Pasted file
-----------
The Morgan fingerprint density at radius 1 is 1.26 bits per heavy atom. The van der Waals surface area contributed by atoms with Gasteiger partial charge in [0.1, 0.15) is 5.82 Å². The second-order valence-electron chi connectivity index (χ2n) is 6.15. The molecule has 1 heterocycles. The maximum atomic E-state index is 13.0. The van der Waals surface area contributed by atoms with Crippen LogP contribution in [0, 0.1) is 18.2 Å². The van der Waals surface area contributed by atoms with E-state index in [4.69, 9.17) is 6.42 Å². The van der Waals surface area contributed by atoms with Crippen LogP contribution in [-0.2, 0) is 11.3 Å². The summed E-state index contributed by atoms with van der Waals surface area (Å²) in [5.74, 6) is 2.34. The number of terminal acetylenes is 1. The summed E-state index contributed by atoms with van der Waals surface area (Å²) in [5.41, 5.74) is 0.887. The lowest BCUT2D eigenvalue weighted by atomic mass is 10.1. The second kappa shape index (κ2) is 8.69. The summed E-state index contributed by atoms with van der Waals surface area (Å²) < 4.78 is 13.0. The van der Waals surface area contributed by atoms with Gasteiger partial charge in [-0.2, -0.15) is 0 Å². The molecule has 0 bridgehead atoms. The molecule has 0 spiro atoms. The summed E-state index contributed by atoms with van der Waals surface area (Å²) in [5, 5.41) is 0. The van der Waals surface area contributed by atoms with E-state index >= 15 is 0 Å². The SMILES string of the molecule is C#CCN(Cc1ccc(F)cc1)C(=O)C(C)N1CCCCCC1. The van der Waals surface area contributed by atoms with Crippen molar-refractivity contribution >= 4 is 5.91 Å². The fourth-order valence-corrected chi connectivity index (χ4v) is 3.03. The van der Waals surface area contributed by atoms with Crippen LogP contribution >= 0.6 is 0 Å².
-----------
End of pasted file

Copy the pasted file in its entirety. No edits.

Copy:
The Morgan fingerprint density at radius 1 is 1.26 bits per heavy atom. The van der Waals surface area contributed by atoms with Gasteiger partial charge in [0.1, 0.15) is 5.82 Å². The second-order valence-electron chi connectivity index (χ2n) is 6.15. The molecule has 1 heterocycles. The maximum atomic E-state index is 13.0. The van der Waals surface area contributed by atoms with Crippen LogP contribution in [0, 0.1) is 18.2 Å². The van der Waals surface area contributed by atoms with E-state index in [4.69, 9.17) is 6.42 Å². The van der Waals surface area contributed by atoms with Crippen LogP contribution in [-0.2, 0) is 11.3 Å². The summed E-state index contributed by atoms with van der Waals surface area (Å²) in [5.74, 6) is 2.34. The number of terminal acetylenes is 1. The summed E-state index contributed by atoms with van der Waals surface area (Å²) in [5.41, 5.74) is 0.887. The lowest BCUT2D eigenvalue weighted by atomic mass is 10.1. The second kappa shape index (κ2) is 8.69. The summed E-state index contributed by atoms with van der Waals surface area (Å²) < 4.78 is 13.0. The van der Waals surface area contributed by atoms with Gasteiger partial charge in [-0.2, -0.15) is 0 Å². The molecule has 0 bridgehead atoms. The molecule has 0 spiro atoms. The summed E-state index contributed by atoms with van der Waals surface area (Å²) in [5, 5.41) is 0. The van der Waals surface area contributed by atoms with E-state index >= 15 is 0 Å². The SMILES string of the molecule is C#CCN(Cc1ccc(F)cc1)C(=O)C(C)N1CCCCCC1. The van der Waals surface area contributed by atoms with Crippen molar-refractivity contribution >= 4 is 5.91 Å². The fourth-order valence-corrected chi connectivity index (χ4v) is 3.03. The van der Waals surface area contributed by atoms with Crippen LogP contribution >= 0.6 is 0 Å².